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We're buying more and more clothes, at cheaper and cheaper prices, and it's unsustainable. On Monday night Vuletich and I appeared on Lateline to discuss a report on the problem of low-quality clothing donations made to op shops. "It's kind of absurd," said Zachary Moore-Boyle , who works in the Vinnies store in Newtown, "the rate at which people are consuming clothes, many of which can only have been worn once before they start disintegrating." Fast fashion giants like Forever 21, Topshop, H&M, Zara are central to conversations about the over-production and consumption of clothing, but it's not just them. Less obviously trend driven stores like Rivers, Lowes, Target and K-mart are also spewing out cheap garments no one expects to last for years. Sometimes it's more expensive to dryclean a dress than to buy a replacement. Right now Rivers is on sale, for example, and womenswear prices start at $5. Many of our clothing cast-offs are of such poor quality that they cannot be on-sold, either through opshops to thrifty fashionistas or to companies that dispatch garments by the kilo to Africa. Such items "don't last in laundering," Megan Wood, manager of Vinnies Newtown, told Lateline. "They don't last in wearing. They don't keep their shape." It's the same story at Salvos . "We are always inundated with donations," says Salvo's "eco-stylist" Faye Delanty, who brings her stylist's eye to the shopfloor to make second-hand chic more accessible. "We do get a good mix, and I obviously look out for the good quality, more desirable pieces - I just found a brand new Calvin Klein jacket, for instance - but I am also seeing a lot more disposable fashion." A post shared by Fashion Hound (@fayedelanty) on Salvos stylist De Lanty shows customers how to tweak second-hand garments to bring them up to date According to Salvos Stores CEO Neville Barrett, "Generally speaking donations are slightly up on previous years, by perhaps one or two per cent. The quality of donations, however, has reduced a lot." He explains that damaged cotton garments can be sold for industrial rags, "suitable garments can be on-sold internationally" by third parties (although the revenue generated is minimal) but "if it's not good enough for either of those outcomes, unfortunately we must send it to the tip.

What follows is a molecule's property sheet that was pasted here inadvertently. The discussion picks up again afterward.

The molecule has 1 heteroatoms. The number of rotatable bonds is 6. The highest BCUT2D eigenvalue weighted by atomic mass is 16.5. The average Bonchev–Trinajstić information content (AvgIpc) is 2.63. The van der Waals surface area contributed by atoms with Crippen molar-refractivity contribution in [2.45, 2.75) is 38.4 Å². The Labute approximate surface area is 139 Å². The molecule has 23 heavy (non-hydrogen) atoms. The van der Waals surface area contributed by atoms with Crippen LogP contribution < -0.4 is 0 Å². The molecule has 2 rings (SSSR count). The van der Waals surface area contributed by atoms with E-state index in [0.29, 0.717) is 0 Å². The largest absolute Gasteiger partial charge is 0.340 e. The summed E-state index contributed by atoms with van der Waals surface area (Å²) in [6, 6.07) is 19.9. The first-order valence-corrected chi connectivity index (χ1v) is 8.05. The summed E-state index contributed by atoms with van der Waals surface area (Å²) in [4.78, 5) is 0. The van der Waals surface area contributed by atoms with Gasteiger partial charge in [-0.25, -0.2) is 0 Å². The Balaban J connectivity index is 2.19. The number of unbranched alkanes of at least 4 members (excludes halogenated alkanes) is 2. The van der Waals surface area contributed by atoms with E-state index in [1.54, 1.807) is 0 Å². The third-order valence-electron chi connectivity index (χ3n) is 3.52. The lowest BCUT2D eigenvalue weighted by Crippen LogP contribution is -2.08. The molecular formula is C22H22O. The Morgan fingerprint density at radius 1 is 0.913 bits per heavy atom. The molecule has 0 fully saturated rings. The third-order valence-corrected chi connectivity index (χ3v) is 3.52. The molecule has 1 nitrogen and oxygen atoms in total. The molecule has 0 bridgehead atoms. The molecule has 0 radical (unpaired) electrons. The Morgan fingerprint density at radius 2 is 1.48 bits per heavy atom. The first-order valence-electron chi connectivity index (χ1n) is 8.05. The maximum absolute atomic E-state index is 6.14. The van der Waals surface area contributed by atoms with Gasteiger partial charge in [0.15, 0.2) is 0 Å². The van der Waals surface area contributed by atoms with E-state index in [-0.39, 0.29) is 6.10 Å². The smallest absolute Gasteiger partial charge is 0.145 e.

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These days, it feels like there's a new fashion-inclined fitness line every other week — and as committed as we are to athleisure, sometimes the price tags attached to them can feel excessive for clothes that, technically, are meant to be sweat in. The latest retailer to open up shop might be familiar to our friends across the pond, but it's worth getting reacquainted with its affordable basics in honor of its big stateside debut. U.K.-based Gymshark , which just hosted its first U.S. pop-up shop in New York, has built quite the following in the five years its been in business — just ask the 1.3 million folks following the brand on Instagram . The company has come a long way since then-19-year-old Ben Francis started it as a print-screening business in his garage, back in 2012. Today, it's perhaps best known for its "Flex Leggings," which consistently sell out within minutes every time they're restocked. Part of its success is likely due to the balance it maintains between basic and trend-driven designs, but we're guessing one of its biggest draws is also the crazy-affordable price tag attached to them: No item, save for one water-proof puffer jacket, is priced above $50. While you can still spot Francis' origin story in a few of Gymshark's logo-heavy hoodies, the label has since evolved into a unisex gym wear destination, backed by athletes, artists, and visionaries alike — all united by an appreciation of quality clothing on a budget. The aesthetic is less streetwear-inclined than some of its competitors, offering a step back towards tried-and-true gym basics. Take one look at the collection ahead, and you'll see why we can't get enough.
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